Thursday is the first official day of summer in theory, but in practice Kentuckians have already been feeling the heat.
Warmer days and longer summers are a symptom of rising temperatures across the planet and Kentucky too, is hotter than it used to be.
Kentucky’s average temperature increased 1.41 degrees over the last 30 years, according to the latest climate data analyzed by the Associated Press.
That’s less than the country’s average, but still enough to have wide-ranging impacts on ecosystems, human health and weather.
“Generally, increasing temperature, it increases your variability of weather and climate,” said James Noel, service coordination hydrologist with the National Weather Service’s Ohio River Forecast Center. “You can get wetter patterns, drier patters you can get. Just much more variability because you are changing the amount of energy available in the atmosphere.”
Over the last 30 years, the world’s annual temperature has warmed nearly a degree, according to the National Oceanic and Atmospheric Administration. At the same time, the earth’s polar regions have lost billions of tons of ice, contributing to sea level rise around the globe.
The Ohio Valley and the surrounding region have warmed, but not as fast as other regions in the country. Living near large bodies of water has helped regulate warming temperatures, Noel said.
“The big thing is our warming has been a little slower than in other parts of the country just because of our proximity to things such as the Great lakes, Hudson Bay,” he said.
Kentucky’s temperatures increased at a slightly lower rate than most other states in the country, ranking 15th out of 50 states for temperature increases.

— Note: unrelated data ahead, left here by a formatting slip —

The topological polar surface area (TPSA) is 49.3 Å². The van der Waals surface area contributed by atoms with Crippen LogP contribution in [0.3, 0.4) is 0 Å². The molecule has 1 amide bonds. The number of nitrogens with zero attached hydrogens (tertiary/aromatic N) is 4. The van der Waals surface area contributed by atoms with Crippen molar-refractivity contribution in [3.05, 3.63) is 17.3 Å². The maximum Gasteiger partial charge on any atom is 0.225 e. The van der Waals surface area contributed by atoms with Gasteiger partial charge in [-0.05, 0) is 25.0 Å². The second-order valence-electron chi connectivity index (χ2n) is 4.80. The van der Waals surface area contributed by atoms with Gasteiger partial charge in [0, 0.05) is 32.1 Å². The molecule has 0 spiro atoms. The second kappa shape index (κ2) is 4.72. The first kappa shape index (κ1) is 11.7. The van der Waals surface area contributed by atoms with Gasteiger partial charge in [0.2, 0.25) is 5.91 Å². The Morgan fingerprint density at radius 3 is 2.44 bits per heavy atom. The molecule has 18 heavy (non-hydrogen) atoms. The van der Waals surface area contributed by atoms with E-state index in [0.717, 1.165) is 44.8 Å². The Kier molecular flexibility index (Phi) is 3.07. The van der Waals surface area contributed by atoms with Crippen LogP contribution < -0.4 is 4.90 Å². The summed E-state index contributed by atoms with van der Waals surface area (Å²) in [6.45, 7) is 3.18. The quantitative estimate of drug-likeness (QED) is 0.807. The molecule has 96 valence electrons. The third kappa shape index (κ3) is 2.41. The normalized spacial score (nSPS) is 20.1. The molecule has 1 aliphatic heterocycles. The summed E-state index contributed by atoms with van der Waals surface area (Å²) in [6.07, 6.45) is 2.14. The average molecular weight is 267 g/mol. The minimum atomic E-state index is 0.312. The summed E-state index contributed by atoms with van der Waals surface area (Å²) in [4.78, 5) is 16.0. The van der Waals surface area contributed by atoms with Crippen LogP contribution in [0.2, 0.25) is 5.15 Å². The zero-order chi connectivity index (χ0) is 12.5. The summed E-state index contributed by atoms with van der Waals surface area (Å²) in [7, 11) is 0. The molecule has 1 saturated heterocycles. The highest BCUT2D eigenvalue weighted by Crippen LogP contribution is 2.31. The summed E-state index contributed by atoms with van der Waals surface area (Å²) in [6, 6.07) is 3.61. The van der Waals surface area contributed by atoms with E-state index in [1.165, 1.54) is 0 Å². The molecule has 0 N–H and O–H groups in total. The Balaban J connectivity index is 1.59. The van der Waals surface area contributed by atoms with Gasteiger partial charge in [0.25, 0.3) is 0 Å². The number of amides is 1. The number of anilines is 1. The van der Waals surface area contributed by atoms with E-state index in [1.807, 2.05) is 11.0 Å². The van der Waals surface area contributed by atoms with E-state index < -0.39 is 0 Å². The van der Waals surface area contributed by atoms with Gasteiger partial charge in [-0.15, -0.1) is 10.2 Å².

Western Kentucky saw the largest increase over the 30-year time-span at 1.59 degrees — about the same as the country as a whole.
Meanwhile, Louisville saw in increase of about 1.46 degrees.
The trend will continue over the next two to three decades with temperatures warming about a half-degree per decade on average, Noel said.
After 2050 “It could actually increase a little more towards about a degree Fahrenheit change warming per 10 years,” he said.
Warming temperatures mean more hot summer days, higher likelihoods for droughts and an increased risk of large storms.
In the city, that means more high ozone days, which can increase the risk of asthma, respiratory infections and other health problems. It also means more electricity will be used as people run their air-conditioning longer.
More variability in weather will also affect crop production, said Margaret Carreiro, associate professor at the University of Louisville researching the ecology of cities.
“The warmer it is, the more evaporation happens from the soil, so the soils get drier,” she said. “So if it doesn’t rain at proper times and we can’t irrigate, then we are going to lose crops to that as well.”
Despite all of that, Carreiro said Kentucky is well-placed geographically, for the long-term effects of climate change.
“We still have a lot of farmland so we could become a bread basket of sorts for our region, if we don’t pave over all that good farmland,” she said.